GUEST COMMENT: If you think those other interview questions were tough...

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Back in the day, JPM derivatives desk was known as being the most aggressive of the bulge banks(it still had the legacy team of Bill Winters tenure at the time). Certainly, for challenging interviews it blew all the other banks I looked at (GS, Deutsche, Merrill, Morgan) out of the water.

This was the main reason I accepted JPM in the end: I

knew the guys on the desk thought in really interesting ways.

Apart from the usual 'how many table tennis balls can you fit in the

London Underground network? How many Jelly Babies can you fit in a

jumbo jet? How many sheets of A4 paper can you fit in this room? How

many golf balls are there in mid flight at any given second of the

day? If I have a dice, and pay 1 for a 1, 2 for a 2... how much

would you pay to role the dice?' there were a couple of corkers at

JPM, the most memorable one of which was my final question, detailed

below.

HR knocked on the door to remind the interviewer that the time slot was finished, so he said:

INTERVIEWER: "OK, one final question before you go - there is a deck

of cards in a pitch black room. Of the pack, 42 are face down, whilst 10 are face-up. How do you sort the cards into two separate piles, so that in each pile there are exactly 5 face-up?"

ME: "I would shuffle the cards again and again and again, so that any

bias in the original pack set-up was removed, and the positioning of

the cards should revert to unbiased probability. I would then split

the 52 cards into two equal packs of 26, so that the odds revert to

probability, giving the best chance of 5 up in each pack."

INTERVIEWER: "This isn't a probability question"

ME: "OK, well if it isn't a probability question, it is a logical

thinking question. The cards must feel different on each side so they can be identified by touch, or I must be able to switch the light on, or my eyes will slowly adjust to the darkness so I can see at least a bit, or even I can take the cards out of the room and split them outside in the light"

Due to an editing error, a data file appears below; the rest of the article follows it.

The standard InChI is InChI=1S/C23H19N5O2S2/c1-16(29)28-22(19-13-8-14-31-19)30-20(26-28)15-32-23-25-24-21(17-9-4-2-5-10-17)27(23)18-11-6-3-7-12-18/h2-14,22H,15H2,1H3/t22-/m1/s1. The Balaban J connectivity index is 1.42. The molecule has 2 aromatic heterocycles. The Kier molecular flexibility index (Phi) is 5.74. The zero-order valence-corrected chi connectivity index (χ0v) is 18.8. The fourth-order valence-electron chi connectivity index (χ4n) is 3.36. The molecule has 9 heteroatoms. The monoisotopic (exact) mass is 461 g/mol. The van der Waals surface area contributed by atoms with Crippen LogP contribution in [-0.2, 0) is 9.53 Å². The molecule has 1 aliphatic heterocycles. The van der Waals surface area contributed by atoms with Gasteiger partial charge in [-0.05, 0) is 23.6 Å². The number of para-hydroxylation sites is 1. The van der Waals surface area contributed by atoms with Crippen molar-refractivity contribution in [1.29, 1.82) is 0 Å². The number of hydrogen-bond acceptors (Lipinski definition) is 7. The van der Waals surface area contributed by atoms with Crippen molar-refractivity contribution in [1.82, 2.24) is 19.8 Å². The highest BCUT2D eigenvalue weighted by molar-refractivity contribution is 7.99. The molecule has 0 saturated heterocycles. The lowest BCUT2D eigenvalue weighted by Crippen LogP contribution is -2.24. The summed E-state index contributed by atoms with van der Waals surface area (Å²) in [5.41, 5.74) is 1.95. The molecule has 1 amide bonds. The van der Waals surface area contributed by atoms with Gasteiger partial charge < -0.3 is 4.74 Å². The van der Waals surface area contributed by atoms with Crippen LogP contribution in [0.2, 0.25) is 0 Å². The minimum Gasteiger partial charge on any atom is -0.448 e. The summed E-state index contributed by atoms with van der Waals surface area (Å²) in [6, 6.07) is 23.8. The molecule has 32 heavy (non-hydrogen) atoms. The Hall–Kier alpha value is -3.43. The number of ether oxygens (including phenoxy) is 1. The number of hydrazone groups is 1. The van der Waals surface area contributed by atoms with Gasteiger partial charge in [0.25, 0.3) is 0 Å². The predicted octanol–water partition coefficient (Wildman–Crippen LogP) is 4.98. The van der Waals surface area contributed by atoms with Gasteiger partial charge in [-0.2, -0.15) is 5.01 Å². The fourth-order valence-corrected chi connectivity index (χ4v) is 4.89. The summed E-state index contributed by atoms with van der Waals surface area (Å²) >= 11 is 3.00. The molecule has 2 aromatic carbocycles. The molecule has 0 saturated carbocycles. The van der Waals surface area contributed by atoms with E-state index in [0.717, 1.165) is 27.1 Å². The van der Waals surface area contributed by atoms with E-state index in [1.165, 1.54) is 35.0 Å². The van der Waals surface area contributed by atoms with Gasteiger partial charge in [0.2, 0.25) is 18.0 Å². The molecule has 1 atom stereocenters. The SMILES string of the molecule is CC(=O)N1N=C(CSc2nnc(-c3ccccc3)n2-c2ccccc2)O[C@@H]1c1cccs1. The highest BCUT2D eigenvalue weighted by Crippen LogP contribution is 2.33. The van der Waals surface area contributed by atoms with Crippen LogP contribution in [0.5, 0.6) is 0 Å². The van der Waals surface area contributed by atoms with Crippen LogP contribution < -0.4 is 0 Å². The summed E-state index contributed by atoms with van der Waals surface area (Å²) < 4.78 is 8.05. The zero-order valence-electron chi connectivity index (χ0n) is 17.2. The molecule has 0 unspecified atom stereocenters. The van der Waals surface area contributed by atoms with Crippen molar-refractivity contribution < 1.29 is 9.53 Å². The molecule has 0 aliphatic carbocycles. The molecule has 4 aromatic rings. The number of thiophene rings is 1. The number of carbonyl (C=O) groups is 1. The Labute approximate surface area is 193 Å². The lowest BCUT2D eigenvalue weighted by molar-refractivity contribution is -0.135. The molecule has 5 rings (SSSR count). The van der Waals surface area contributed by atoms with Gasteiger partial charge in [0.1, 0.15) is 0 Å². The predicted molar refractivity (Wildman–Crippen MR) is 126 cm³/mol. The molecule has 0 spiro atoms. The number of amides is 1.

INTERVIEWER: "Stop being a smart a**e. The cards are identical, you

can't turn the light on, the door is locked, and it is absolutely

pitch black. You can't see anything now, nor will you ever be able

to"

ME: "OK, I'm going to repeat the question back to you as I heard it,

just to clarify I haven't missed or misinterpreted any detail" [WHICH

I DULY DID, WORD FOR WORD, EXACTLY THE SAME AS HIS ORIGINAL QUESTION

LISTED ABOVE]

INTERVIEWER: "You've got the question exactly right, it's just the

answer you got wrong"

ME: "Well in that case, I think you've given me an unanswerable trick question"

INTERVIEWER: [SAYING, WHILST STANDING UP TO SHAKE HANDS AND EXIT THE

ROOM}: "It's not a trick question. So I'll leave you to figure out

why you've got it wrong on your train journey home. Thanks for

coming."

I left, completely perplexed, and got the train back to uni, thinking

about it the whole way, and thinking that I'd somehow blown my interview on this one final question. The next day I got a call from

HR, offering me the job. When I turned up to work there a few months

later, I asked the guy who had interviewed me what the answer was.

His answer: "Oh, there isn't an answer. I just thought it would be

fun to mess with your head. You'd got all the other questions right

which I threw at you, and I couldn't have you going back to uni

thinking you were smarter than JPM now, could I?!"

Who says banks aren't evil!

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